At the end of the Deuteronomy, in Books 28, 29 and 30, just before the Israelites are to cross the River Jordan into the Promised Land, God is laying out for the Israelites how they are to live there. Deuteronomy 28 details the results of their choices in life: if they choose to follow God, to obey His laws, then their lives in all their details will be blessed. And if they refuse to obey God, then their lives will be cursed, again laid out in every specific.
In Book 29 God renews the covenant that He made with the Israelites at Moab and Horeb, saying “Make sure there is no man or woman, clan or tribe among you today whose heart turns away from the Lord our God to go and worship the gods of those nations; make sure there is no root among you that produces such bitter poison.” [v. 18 NIV]
And in Deuteronomy 30, He tells them that He is not asking the impossible of them, we are perfectly capable of following his laws and commandments. [v. 11] Then He says, “See I set before you life and prosperity, death and destruction. For I command you today to love the Lord your God, to walk in obedience to him, and to keep his commands, decrees and laws; then you will live and increase, and the Lord your God will bless you in the land you are entering to possess.” [v. 15-16]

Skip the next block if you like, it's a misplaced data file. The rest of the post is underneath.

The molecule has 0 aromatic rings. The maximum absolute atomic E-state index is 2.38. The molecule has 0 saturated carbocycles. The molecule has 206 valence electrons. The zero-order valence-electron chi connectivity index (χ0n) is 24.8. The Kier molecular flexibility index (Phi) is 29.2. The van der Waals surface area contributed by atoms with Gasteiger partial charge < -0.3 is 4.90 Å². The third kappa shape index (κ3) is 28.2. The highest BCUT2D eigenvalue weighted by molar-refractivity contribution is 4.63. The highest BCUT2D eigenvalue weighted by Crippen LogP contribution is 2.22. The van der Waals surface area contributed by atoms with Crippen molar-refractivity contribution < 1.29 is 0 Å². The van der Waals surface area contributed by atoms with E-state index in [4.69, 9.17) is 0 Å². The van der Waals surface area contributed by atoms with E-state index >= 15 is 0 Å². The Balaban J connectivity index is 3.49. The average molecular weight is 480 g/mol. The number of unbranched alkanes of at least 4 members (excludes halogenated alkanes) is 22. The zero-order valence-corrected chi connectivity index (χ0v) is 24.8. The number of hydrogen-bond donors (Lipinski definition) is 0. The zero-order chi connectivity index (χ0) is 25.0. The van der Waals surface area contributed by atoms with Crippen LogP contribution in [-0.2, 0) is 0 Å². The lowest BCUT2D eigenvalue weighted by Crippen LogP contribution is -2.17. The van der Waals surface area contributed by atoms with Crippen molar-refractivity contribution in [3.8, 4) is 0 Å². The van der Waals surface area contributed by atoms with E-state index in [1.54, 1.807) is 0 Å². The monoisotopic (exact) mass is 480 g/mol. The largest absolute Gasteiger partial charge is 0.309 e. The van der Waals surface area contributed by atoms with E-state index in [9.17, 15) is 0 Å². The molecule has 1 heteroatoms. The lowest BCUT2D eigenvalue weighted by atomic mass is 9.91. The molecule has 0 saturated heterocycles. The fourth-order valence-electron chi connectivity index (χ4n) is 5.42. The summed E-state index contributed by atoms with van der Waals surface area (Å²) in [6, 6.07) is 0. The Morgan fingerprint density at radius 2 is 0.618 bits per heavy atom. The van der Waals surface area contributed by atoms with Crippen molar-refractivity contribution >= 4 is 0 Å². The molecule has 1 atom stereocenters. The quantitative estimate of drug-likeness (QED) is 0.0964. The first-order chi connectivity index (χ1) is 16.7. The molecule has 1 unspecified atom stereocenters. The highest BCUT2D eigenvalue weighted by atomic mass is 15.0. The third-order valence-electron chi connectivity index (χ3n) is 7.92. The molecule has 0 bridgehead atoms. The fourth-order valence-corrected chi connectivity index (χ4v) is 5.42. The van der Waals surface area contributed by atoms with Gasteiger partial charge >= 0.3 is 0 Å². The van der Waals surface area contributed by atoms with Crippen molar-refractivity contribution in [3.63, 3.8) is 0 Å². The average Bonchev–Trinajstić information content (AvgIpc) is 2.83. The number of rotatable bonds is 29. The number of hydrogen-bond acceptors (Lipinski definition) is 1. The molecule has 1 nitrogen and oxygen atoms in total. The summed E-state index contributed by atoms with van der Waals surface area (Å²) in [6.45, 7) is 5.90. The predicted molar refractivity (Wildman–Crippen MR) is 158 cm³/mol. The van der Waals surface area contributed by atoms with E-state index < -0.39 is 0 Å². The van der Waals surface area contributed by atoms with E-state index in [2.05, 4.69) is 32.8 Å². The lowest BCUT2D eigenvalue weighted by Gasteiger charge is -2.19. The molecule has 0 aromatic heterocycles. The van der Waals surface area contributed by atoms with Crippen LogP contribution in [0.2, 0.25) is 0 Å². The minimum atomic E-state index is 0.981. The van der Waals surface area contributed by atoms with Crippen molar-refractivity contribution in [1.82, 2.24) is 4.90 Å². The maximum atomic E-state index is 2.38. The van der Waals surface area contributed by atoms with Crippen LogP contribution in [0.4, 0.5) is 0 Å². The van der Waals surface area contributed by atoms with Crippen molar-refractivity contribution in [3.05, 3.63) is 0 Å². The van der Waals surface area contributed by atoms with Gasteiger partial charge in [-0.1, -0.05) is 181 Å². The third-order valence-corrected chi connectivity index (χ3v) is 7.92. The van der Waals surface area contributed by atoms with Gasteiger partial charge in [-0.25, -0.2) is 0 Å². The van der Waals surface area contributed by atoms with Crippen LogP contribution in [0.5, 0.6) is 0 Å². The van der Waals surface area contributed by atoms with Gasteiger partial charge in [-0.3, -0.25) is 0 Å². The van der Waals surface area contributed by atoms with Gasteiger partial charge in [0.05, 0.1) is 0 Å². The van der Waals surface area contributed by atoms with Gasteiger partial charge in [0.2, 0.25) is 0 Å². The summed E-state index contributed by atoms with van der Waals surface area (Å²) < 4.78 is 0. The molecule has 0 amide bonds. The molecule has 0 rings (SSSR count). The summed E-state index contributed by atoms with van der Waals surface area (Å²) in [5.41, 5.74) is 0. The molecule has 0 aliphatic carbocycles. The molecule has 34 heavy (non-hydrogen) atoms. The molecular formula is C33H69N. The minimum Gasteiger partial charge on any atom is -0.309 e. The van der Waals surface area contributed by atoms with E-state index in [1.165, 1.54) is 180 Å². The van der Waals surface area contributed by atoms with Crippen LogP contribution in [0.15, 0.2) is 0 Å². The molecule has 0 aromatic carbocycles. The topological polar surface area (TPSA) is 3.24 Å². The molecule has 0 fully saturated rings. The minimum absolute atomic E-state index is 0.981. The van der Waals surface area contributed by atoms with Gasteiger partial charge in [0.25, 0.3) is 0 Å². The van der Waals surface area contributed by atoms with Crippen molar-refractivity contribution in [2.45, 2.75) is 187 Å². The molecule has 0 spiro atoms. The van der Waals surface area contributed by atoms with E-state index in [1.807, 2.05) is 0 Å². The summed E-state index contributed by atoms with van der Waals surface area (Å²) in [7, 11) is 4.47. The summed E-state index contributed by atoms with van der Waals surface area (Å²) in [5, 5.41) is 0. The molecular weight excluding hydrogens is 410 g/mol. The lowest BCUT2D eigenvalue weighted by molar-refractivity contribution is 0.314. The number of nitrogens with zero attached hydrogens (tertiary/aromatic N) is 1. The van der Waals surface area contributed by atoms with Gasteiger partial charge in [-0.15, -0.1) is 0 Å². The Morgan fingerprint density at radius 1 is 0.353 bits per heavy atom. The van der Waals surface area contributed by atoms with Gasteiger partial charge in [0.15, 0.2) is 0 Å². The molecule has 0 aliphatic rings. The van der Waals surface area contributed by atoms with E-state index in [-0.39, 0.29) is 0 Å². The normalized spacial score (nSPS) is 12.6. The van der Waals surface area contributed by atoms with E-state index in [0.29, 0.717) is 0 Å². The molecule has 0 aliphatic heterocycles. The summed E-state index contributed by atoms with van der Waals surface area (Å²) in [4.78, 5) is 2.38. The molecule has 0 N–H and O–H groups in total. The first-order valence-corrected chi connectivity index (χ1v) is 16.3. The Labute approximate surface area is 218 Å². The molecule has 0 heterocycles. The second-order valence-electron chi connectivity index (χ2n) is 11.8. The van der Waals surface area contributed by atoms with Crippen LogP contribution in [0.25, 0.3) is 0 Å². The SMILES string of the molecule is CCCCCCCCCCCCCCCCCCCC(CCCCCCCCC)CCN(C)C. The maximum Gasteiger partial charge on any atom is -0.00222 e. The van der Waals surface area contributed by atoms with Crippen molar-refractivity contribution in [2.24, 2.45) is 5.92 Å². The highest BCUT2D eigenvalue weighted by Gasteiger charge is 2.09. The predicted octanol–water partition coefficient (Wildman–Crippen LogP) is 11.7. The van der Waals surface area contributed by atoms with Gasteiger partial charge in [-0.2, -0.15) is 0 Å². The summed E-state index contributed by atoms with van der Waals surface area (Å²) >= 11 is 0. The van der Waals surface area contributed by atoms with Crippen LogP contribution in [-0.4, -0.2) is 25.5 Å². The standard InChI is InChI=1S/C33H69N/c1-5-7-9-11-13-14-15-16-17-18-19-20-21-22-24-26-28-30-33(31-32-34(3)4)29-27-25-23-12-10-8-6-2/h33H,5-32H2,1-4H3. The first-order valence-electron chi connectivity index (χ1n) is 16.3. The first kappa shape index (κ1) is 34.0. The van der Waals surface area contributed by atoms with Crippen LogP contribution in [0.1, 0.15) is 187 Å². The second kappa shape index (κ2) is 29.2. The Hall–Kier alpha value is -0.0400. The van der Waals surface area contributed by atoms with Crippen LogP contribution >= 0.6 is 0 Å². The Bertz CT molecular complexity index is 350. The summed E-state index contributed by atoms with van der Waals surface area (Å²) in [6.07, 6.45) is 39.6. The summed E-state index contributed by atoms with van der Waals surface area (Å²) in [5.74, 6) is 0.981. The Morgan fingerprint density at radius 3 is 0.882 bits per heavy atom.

He concludes, “Now choose life, so that you and your children may live and that you may love the Lord your God, listen to his voice, and hold fast to him. For the Lord is your life…” [Deut. 30:19-20]
“Now choose life…” In these three books of Deuteronomy God is saying that the Israelites—and all succeeding generations– are choosing whether we are rewarded or punished—by our choices, by our being obedience or not. It’s not just that we are to obey his laws, it is that there are consequences built into our choices, that WE OURSELVES are choosing whether we are blessed or cursed. We choose, through our free will, the way we will live and the consequences of our actions. We choose, in each decision we make, the outcome for us.